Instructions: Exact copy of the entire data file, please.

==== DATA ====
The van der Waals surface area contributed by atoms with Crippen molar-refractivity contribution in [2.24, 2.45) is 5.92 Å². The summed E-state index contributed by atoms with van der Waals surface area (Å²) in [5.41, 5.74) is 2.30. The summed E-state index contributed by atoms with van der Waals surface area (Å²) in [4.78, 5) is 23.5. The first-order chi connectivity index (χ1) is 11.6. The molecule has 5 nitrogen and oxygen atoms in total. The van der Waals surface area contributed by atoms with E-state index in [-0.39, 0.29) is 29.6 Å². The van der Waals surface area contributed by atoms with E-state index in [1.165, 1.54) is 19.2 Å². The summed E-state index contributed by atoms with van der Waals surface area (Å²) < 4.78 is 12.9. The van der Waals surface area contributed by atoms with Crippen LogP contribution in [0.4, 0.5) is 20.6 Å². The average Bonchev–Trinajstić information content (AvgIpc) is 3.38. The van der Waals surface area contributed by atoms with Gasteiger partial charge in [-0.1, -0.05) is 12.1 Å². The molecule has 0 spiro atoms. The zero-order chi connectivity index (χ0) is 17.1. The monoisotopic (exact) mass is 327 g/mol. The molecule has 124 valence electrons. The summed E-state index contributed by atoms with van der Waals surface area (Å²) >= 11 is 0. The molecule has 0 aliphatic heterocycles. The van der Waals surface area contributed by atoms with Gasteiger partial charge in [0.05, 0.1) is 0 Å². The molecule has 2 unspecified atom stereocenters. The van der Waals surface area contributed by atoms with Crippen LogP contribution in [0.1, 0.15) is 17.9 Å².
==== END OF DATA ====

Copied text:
The van der Waals surface area contributed by atoms with Crippen molar-refractivity contribution in [2.24, 2.45) is 5.92 Å². The summed E-state index contributed by atoms with van der Waals surface area (Å²) in [5.41, 5.74) is 2.30. The summed E-state index contributed by atoms with van der Waals surface area (Å²) in [4.78, 5) is 23.5. The first-order chi connectivity index (χ1) is 11.6. The molecule has 5 nitrogen and oxygen atoms in total. The van der Waals surface area contributed by atoms with E-state index in [-0.39, 0.29) is 29.6 Å². The van der Waals surface area contributed by atoms with E-state index in [1.165, 1.54) is 19.2 Å². The summed E-state index contributed by atoms with van der Waals surface area (Å²) < 4.78 is 12.9. The van der Waals surface area contributed by atoms with Crippen LogP contribution in [0.4, 0.5) is 20.6 Å². The average Bonchev–Trinajstić information content (AvgIpc) is 3.38. The van der Waals surface area contributed by atoms with Gasteiger partial charge in [-0.1, -0.05) is 12.1 Å². The molecule has 0 spiro atoms. The zero-order chi connectivity index (χ0) is 17.1. The monoisotopic (exact) mass is 327 g/mol. The molecule has 124 valence electrons. The summed E-state index contributed by atoms with van der Waals surface area (Å²) >= 11 is 0. The molecule has 0 aliphatic heterocycles. The van der Waals surface area contributed by atoms with Gasteiger partial charge in [0.05, 0.1) is 0 Å². The molecule has 2 unspecified atom stereocenters. The van der Waals surface area contributed by atoms with Crippen LogP contribution in [0.1, 0.15) is 17.9 Å².